This project approaches watershed management for drought and flood resiliency from a Low Impact Development land-use perspective to literally build upon the success of the Piper Creek Restoration Agriculture Project. Conventional outreach activities by environmental non-profit organizations can be enhanced to deliver important lessons by offering hands-on experiential / skill-building learning that engages new audiences who otherwise would not be reached. Our initiative addresses watershed management through both active and passive rainwater and solar energy harvesting through a series of workshops that culminate in the raising of an open-air timber frame barn dubbed, “The Water Shed.”
The project is to create and publish a podcast series and website covering on-farm climate solutions—from solar power to better land management—in order to empower members of the rural community with the tools and understanding to be part of the clean energy economy of the future. This is an extension of an already existing program funded via the Alberta Government Community Environment Action Grant program to provide workshops and learning related to climate-positive agricultural and land-use practices.
With our New Energy Economy project, we will reflect investments (and the associated jobs) in energy efficiency, renewables and clean tech already happening within Albertan communities, create a uniquely Albertan energy-climate narrative that appreciates a diversity of perspectives, and build the skills and capacity of Albertans to effectively communicate about energy and climate. The result will be a discourse surrounding energy and climate that is less polarized and more informed.
The Residential Tenancies Legal Information Program is the best source of easy to understand, accessible and accurate legal information about landlord and tenant matters in Alberta. This program provides vital information to Albertans online, in print and in person. Funding of this program will enable CPLEA to continue reaching and responding to the needs of over 700,000 resource users (and growing) per year.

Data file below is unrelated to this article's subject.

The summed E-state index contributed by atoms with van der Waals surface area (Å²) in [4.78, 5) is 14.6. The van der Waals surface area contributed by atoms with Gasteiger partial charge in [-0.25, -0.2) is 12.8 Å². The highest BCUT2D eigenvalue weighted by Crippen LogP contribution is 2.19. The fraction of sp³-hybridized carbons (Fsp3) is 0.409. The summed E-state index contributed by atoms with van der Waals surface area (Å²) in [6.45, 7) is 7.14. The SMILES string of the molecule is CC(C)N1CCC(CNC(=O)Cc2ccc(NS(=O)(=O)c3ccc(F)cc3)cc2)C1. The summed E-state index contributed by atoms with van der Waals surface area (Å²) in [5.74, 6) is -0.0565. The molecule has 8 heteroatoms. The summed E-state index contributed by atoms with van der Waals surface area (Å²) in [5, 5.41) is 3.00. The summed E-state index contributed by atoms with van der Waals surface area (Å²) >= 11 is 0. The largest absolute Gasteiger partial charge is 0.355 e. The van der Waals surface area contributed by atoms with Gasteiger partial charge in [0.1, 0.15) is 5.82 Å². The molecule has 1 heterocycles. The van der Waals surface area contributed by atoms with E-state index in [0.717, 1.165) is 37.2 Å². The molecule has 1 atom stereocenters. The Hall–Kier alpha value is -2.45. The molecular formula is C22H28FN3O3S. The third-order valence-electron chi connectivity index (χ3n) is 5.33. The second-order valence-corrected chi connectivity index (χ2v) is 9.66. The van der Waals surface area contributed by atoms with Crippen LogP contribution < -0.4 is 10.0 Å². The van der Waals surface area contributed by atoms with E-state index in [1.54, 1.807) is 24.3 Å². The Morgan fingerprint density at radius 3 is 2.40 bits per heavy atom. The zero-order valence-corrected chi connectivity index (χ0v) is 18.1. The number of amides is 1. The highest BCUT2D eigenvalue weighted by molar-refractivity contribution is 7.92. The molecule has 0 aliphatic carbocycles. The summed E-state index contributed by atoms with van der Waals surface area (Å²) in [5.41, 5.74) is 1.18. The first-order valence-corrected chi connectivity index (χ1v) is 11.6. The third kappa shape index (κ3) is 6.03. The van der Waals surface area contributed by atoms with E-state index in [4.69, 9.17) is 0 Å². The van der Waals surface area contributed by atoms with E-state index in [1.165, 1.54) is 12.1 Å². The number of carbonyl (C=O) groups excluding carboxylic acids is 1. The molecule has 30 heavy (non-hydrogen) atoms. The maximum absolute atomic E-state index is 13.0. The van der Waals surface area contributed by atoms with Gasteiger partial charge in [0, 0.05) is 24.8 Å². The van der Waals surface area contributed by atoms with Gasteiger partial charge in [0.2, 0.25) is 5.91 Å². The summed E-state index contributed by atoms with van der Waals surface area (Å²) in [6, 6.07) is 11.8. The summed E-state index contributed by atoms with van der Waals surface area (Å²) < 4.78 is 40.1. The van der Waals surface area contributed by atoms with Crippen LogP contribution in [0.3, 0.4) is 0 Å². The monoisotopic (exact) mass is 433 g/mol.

Building a Sustainable Non-Market Real Estate Sector will help position housing providers for long-term sustainability and create capacity so that they can make strategic use of real estate assets. Based on feedback collected from the sector, we will develop training workshops and a speaker series for housing providers, empowering them to make use of strategies such as identifying redevelopment potential, real estate financing tools and investment strategies, or leveraging assets through strategic collaboration and partnerships.
In many other Canadian cities, most moderate-income jobs can accommodate a home purchase. In Calgary, it’s a little more challenging. The average price tag on a home in Calgary has increased greatly while salaries have not kept pace. We want to investigate three broad categories pertaining to moderate-income Calgarians who do not own a home:
1.Are they renters for life or do they eventually want to buy?
2.If they want to buy right now, what are the barriers (e.g. price too high, mortgage payments greater than rent, no down payment, lack of green options, waiting for right house)?
3.Are there housing forms they would like to see that are not currently provided in the development community?
The Alberta Emerald Foundation (AEF) is a unique and necessary charitable organization in Alberta. From celebrating environmental excellence during the Emerald Awards with 12 cross-sectoral categories and independent judges to recognizing the impact, innovation and achievements of Albertans through our Emerald Day events and Eco-Sharing. AEF shares these achievements and connects businesses, organizations and individuals which support environment to make a difference to locally, provincially, nationally and internationally.
#301, 1240 Kensington Rd NW
Calgary, AB T2N 3P7
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Understanding Behavioural Environmental Design Contributors of High Radon Exposure to Protect Canadian Health… twitter.com/i/web/status/1…
It’s been over a year since the New Energy Economy project got its start, premiering at the 2017 Alberta Climate Su… twitter.com/i/web/status/1…